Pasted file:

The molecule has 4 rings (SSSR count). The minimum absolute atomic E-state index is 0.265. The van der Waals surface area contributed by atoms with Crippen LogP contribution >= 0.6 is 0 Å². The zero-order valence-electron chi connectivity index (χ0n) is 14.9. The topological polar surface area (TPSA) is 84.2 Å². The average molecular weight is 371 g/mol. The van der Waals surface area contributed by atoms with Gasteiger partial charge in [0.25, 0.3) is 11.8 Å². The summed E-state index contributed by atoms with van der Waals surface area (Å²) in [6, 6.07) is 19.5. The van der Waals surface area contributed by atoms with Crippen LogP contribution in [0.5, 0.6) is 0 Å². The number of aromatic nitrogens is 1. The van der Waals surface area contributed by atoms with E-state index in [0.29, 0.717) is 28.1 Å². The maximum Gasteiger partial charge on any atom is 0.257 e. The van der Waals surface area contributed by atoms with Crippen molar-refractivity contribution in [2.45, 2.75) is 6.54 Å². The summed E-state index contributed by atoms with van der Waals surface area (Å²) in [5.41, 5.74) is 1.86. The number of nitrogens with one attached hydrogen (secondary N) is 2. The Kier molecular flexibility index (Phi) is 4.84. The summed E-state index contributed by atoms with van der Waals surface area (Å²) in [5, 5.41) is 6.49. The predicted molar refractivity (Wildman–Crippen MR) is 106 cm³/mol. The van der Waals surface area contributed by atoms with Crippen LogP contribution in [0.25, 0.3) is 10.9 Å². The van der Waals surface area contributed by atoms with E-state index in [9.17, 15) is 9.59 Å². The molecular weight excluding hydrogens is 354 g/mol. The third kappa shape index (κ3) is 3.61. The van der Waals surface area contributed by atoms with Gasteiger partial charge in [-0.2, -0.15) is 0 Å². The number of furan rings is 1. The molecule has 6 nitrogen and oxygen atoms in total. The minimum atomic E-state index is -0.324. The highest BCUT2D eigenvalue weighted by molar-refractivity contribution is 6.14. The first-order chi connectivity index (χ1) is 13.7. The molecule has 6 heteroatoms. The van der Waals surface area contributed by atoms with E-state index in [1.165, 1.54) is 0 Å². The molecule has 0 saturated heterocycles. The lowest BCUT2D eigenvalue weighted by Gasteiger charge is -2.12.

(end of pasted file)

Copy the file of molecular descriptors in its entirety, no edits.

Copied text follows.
The molecule has 4 rings (SSSR count). The minimum absolute atomic E-state index is 0.265. The van der Waals surface area contributed by atoms with Crippen LogP contribution >= 0.6 is 0 Å². The zero-order valence-electron chi connectivity index (χ0n) is 14.9. The topological polar surface area (TPSA) is 84.2 Å². The average molecular weight is 371 g/mol. The van der Waals surface area contributed by atoms with Gasteiger partial charge in [0.25, 0.3) is 11.8 Å². The summed E-state index contributed by atoms with van der Waals surface area (Å²) in [6, 6.07) is 19.5. The van der Waals surface area contributed by atoms with Crippen LogP contribution in [0.5, 0.6) is 0 Å². The number of aromatic nitrogens is 1. The van der Waals surface area contributed by atoms with E-state index in [0.29, 0.717) is 28.1 Å². The maximum Gasteiger partial charge on any atom is 0.257 e. The van der Waals surface area contributed by atoms with Crippen molar-refractivity contribution in [2.45, 2.75) is 6.54 Å². The summed E-state index contributed by atoms with van der Waals surface area (Å²) in [5.41, 5.74) is 1.86. The number of nitrogens with one attached hydrogen (secondary N) is 2. The Kier molecular flexibility index (Phi) is 4.84. The summed E-state index contributed by atoms with van der Waals surface area (Å²) in [5, 5.41) is 6.49. The predicted molar refractivity (Wildman–Crippen MR) is 106 cm³/mol. The van der Waals surface area contributed by atoms with Crippen LogP contribution in [0.25, 0.3) is 10.9 Å². The van der Waals surface area contributed by atoms with E-state index in [9.17, 15) is 9.59 Å². The molecular weight excluding hydrogens is 354 g/mol. The third kappa shape index (κ3) is 3.61. The van der Waals surface area contributed by atoms with Gasteiger partial charge in [-0.2, -0.15) is 0 Å². The number of furan rings is 1. The molecule has 6 nitrogen and oxygen atoms in total. The minimum atomic E-state index is -0.324. The highest BCUT2D eigenvalue weighted by molar-refractivity contribution is 6.14. The first-order chi connectivity index (χ1) is 13.7. The molecule has 6 heteroatoms. The van der Waals surface area contributed by atoms with E-state index in [1.165, 1.54) is 0 Å². The molecule has 0 saturated heterocycles. The lowest BCUT2D eigenvalue weighted by Gasteiger charge is -2.12.